Respect not coming easy

SEATTLE - With just five games remaining in conference play, the 10-3 Washington Huskies just can't seem to get anyone's attention outside of Puget Sound. While UCLA, Arizona State and Arizona continue to garner the lion's share of the national press, the Huskies have done nothing but win – and usually win convincingly.

One would expect that the conference's most dynamic scoring offense would attract a little more love, but the Huskies may as well be living on the NCAA's version of No Man's Land.

One clueless basketball analyst, Yahoo's Jason King, went so far as to rank the Huskies fifth in the Pac-10 after their win over Oregon State Thursday night. And even those that have given UW some run, like the crew from ESPN, cautioned that the Huskies still had yet to face the Los Angeles schools on the road.

"We can come back next week, come back next Monday and we're in third of fourth place," Washington Head Coach Lorenzo Romar said after the Huskies' 103-84 win over Oregon Saturday to put UW at 10-3 in league play.

"That's how this league is right now."

True enough, but it's not like the numbers don't add up. Washington has an RPI ranking of 19th, tops in the Pac-10 and the only team in the conference ranked in the top-25. Ken Pomeroy, using his mind-bending statistical formulations, ranks the Huskies 16th in the country, yet the Associated Press doesn't consider them worthy of a top-25 ranking.

In some respects, Washington has simply been a victim of bad timing. After racing out to an early 6-1 start, the Huskies found themselves earning brief sidebars in national media publications. A disappointing loss in Tucson ended their brief flirtation with the glare of the national spotlight. Apparently, it didn't matter that two nights later the Huskies blew out the then-No. 14-ranked Arizona State Sun Devils by 13 in Tempe - the same team that just beat UCLA at home.

Despite the presence of one of the country's most highly respected players in Jon Brockman, Washington apparently lacks star power. There's no All American like ASU's James Harden producing highlight reels on Sports Center, or headline-grabbing turmoil like you'll find at Arizona. They certainly aren't playing in the center of an entertainment universe either, like UCLA, nor do they benefit from their affiliation with rap stars and NBA lottery picks like USC does.

The Huskies just play hard and win.

A 5-2 road record in the Pac-10 and big victories over UCLA, USC and Arizona State should be worth something. Washington has easily been the Pac-10's most consistent team, lacking the glaring flaws that plague their conference rivals. They're balanced, legitimately going nine deep in their rotation, and don't rely on gimmicky defenses to stop opponents.

Coach Romar and his staff will tell you that they aren't paying much attention to any of that stuff, understanding that eventually it will work itself out on its own come tournament time. "Again, do we have focus?" he queried after the Oregon win. "Are we going to practice right this week? Are we going to pay attention to detail? That's all we can worry about. It's great we're in that position, we've worked hard to get there. But the moment we start to relax Oregon can score 59 on us in a half and so can Arizona."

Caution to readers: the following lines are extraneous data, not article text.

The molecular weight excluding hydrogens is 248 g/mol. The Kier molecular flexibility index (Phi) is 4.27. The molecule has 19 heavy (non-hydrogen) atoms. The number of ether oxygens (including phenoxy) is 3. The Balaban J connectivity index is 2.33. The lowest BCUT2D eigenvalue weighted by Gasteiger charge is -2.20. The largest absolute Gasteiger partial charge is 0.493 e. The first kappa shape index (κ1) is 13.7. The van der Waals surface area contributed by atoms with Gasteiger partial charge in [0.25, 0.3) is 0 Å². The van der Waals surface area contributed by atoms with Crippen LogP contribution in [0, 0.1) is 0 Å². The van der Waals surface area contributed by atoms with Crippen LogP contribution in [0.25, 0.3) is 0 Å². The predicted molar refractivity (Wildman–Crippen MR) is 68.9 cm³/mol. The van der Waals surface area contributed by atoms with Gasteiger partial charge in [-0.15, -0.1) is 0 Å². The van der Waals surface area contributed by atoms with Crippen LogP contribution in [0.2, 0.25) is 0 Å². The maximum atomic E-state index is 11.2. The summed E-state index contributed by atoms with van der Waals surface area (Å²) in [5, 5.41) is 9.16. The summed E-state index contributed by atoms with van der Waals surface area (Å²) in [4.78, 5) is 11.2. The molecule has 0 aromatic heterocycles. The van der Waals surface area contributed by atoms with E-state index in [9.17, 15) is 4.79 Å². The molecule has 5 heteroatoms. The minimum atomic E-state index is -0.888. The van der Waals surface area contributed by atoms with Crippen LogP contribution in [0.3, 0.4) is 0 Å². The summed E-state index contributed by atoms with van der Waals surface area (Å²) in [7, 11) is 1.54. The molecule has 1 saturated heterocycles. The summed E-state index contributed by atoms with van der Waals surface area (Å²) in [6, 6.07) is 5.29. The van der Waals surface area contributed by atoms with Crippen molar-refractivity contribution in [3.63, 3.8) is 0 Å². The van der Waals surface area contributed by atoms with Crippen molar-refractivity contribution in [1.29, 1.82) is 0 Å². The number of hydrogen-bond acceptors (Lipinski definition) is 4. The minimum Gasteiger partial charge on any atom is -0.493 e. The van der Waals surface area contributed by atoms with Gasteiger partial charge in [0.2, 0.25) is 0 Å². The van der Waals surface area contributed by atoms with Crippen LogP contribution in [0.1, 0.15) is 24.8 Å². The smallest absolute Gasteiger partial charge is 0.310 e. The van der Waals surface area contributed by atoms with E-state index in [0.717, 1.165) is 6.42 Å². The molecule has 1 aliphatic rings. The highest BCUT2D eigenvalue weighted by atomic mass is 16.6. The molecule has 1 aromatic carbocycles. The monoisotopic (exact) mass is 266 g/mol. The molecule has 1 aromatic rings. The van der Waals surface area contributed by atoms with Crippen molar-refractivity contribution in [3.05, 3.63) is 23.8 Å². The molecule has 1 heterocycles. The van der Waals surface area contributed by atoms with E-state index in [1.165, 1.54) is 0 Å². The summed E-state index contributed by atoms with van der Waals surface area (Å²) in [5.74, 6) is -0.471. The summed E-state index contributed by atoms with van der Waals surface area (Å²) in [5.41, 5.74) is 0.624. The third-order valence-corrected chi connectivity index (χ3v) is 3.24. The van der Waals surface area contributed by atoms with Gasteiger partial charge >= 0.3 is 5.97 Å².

Washington was so overhyped heading into the 2006-2007 season that the attention became a negative force within the program. Three years later, it appears they've finally recovered from the bad taste left in their mouths from those trying seasons.

Before people jump up and down about how no one should care what people like ESPN and Yahoo think, media attention is important for a number of reasons; not the least of which is its impact on recruiting. Elite recruits grow up dreaming about one day seeing their number called in front of a national audience, not to mention NBA scouts, and they're going to pick a school where they're going to be seen.

The fact that the Pac-10 rarely gets on national television due to its contract with Fox makes attention from national media publications that much more important. It's no surprise that the Associated Press poll isn't giving Washington much respect. They're known only by reputation, and at the moment, that reputation doesn't come with any flashy trappings or glamorous stories. There's no Cinderella story here: No over-the-top personality or NBA lottery pick blowing up the stat sheets like Nate Robinson or Brandon Roy used to do back when getting to the Dance was as certain as a Tre Simmons 3-pointer.

To be sure, Brockman is known as a bit of a folk hero in some circles because of his ability to rebound and the fact that he leads the country in double-doubles. And even Isaiah Thomas is starting to earn his stripes outside of Seattle, but the fact that he's just a freshman puts a serious crimp in any national analyst giving him anything more than lip service at this point in the season.

In short - if you listen to what the reporters outside of Seattle have to say, Washington is a nice story right now, but they haven't done anything. And Romar couldn't be happier about that.

But media attention can have serious implications, including its influence on the NCAA tournament selection committee. Being a household name definitely has its benefits come selection time. Higher seeding, games closer to home – it's not determined by national perception, but there is influence at work.

How else do you explain Gonzaga's continued relevance despite the fact that their post season performance has clearly proven that they don't belong in the upper half of the tournament brackets? All Washington does is win, and right now they are doing it better than any team on the west coast.

It's time for the rest of the country to start paying attention.


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